James Franco is everywhere these days. Between acting in just about everything and directing feature after feature, it seems safe to say that he's in the prime of his creative output. In terms of his directorial efforts, Franco definitely has an affinity for adapting tough pieces of literature, like his upcoming feature Child of God, which is based on a novel by Cormac McCarthy, plus As I Lay Dying and The Sound and the Fury, both of which are based upon William Faulkner novels previously thought to be unadaptable. The adaptations didn't start with that recent trio of films, however, but in the late 2000's with several short films based on poems. One of these short film adaptations comes from a Frank Bidart poem called Herbert White, and, as luck would have it, it's is probably one of the most disturbing films that you will ever see. Oh, and it stars Michael Shannon.


Inspiration for short films can come from any number of strange places, but some of the best short films draw their inspiration from seemingly simple concepts that turn out to be far deeper and more involved than first appearances would allow. Herbert White is one of those films, as it tackles a subject that is tremendously taboo, but presents that subject within the context of a character (Michael Shannon) who is equal parts despicable and dedicated family man.

So here's James Franco's adaptation of Herbert White, which as I mentioned before, is extremely disturbing and not for the faint of heart.

In an excellent interview on Vice, Franco talks in-depth about the process of adapting the poem, and the changes that he had to make in order to make it work in the short film format.

Short narrative films work best when not too much happens and the characters don’t need to change that much. Any big change will make the whole piece feel like a morality tale.

Because I didn’t want the movie to hinge on a moment of self-recognition and recrimination, I altered the pivotal dynamic to the family versus his secret life. This is why the family scenes alternate with the cutting machine scenes. The logging scenes are full of noise and energy. They embody the monstrous side of Herbert without having to show the character being monstrous. The juxtaposition with the plain and quiet moments with the family gives them even more power. At the end of the film, there is possibly a moment of self-recognition, but nothing definitive. Instead, the horror that has just been revealed is covered over by the innocuous voice of the son.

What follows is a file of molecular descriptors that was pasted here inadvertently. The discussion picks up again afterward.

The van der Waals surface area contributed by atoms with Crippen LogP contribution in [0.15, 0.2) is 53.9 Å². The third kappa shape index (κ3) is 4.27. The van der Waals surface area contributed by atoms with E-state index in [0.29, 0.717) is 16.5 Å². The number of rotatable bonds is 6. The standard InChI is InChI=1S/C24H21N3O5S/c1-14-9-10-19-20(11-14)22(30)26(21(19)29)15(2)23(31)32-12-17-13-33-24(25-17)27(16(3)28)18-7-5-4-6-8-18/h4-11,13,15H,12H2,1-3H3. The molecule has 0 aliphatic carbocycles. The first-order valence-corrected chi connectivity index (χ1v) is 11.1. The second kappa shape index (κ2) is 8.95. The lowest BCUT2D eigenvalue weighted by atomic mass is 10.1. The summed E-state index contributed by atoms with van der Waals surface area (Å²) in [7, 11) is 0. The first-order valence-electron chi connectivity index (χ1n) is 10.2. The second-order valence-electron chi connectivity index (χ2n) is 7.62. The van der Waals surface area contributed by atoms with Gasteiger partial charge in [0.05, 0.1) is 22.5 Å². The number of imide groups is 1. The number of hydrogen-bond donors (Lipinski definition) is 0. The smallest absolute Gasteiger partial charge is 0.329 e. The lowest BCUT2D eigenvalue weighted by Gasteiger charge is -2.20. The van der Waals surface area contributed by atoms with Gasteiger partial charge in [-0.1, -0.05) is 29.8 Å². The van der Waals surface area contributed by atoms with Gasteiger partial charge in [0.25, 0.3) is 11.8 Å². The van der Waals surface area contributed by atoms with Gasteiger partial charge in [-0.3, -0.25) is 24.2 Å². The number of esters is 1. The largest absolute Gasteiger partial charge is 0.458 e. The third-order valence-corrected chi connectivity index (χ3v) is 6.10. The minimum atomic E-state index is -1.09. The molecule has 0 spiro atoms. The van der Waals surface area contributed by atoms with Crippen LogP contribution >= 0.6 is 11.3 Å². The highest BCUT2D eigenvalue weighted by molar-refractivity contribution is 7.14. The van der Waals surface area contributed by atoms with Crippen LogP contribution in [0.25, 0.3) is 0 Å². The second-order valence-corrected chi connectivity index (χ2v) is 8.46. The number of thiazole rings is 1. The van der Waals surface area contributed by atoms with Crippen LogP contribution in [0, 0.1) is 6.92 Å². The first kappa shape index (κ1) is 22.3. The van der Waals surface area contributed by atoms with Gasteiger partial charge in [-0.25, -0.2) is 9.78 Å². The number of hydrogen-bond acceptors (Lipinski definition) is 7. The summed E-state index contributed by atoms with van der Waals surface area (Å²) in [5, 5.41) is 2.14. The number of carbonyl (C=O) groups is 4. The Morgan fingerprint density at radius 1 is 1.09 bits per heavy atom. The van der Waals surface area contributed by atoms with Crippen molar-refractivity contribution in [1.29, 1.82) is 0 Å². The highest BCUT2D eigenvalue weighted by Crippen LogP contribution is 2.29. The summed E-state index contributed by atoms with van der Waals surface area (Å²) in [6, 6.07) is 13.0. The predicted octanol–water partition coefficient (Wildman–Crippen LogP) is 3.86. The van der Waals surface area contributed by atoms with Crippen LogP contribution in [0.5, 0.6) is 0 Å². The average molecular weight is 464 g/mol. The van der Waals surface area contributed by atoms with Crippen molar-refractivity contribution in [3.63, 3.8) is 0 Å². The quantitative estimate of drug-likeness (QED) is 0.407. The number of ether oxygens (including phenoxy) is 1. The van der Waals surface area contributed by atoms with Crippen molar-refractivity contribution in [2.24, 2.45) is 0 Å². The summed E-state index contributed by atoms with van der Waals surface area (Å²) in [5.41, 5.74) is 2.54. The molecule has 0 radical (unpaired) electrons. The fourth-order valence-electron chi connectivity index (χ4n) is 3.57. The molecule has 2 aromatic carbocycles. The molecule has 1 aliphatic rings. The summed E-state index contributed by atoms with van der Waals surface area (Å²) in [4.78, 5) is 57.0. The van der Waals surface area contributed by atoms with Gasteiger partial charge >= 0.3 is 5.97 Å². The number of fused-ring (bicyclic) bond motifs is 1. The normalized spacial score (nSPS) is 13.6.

The poem that Franco adapted for this piece is, not surprisingly, just as disturbing, if not more so, than the film adaptation. With that said, however, it does provide an incredibly interesting piece of source material that practically begs for some kind of visual adaptation. Here are a few snippets from the poem:

When I hit her on the head, it was good,

and then I did it to her a couple of times, --
but it was funny, -- afterwards,
it was as if somebody else did it --

Everything flat, without sharpness, richness or line.

Still, I liked to drive past the woods where she lay,
tell the old lady and the kids I had to take a piss,
hop out and do it to her --

The whole buggy of them waiting for me
made me feel good;
but still, just like I knew all along,
she didn't move.

And then there's this dandy of a scene, which Franco also incorporated into the film in the form of a single, raw long-take.

but the more I drove,
I kept thinking about getting a girl,
and the more I thought I shouldn't do it,
the more I had to--

I saw her coming out of the movies,
saw she was alone, and
kept circling the blocks as she walked along them,
saying, 'You're going to leave her alone.'
'You're going to leave her alone.'

If you're interested in reading the full poem -- and I recommend that you do, because it sheds a bit more light on this film -- then you can find it here.

Ultimately, this is one of those films that falls squarely into the "not for everybody" category. It might even fall into the category of "not for anybody, except for those who are interested in complex, despicable characters." With that said, it's an interesting study in how various types of source material can be adapted for the short film medium, and it's an excellent example of how cinematic form and language (when coupled with brilliant acting from Michael Shannon) can transform the source material into something unique and provocative in its own right.

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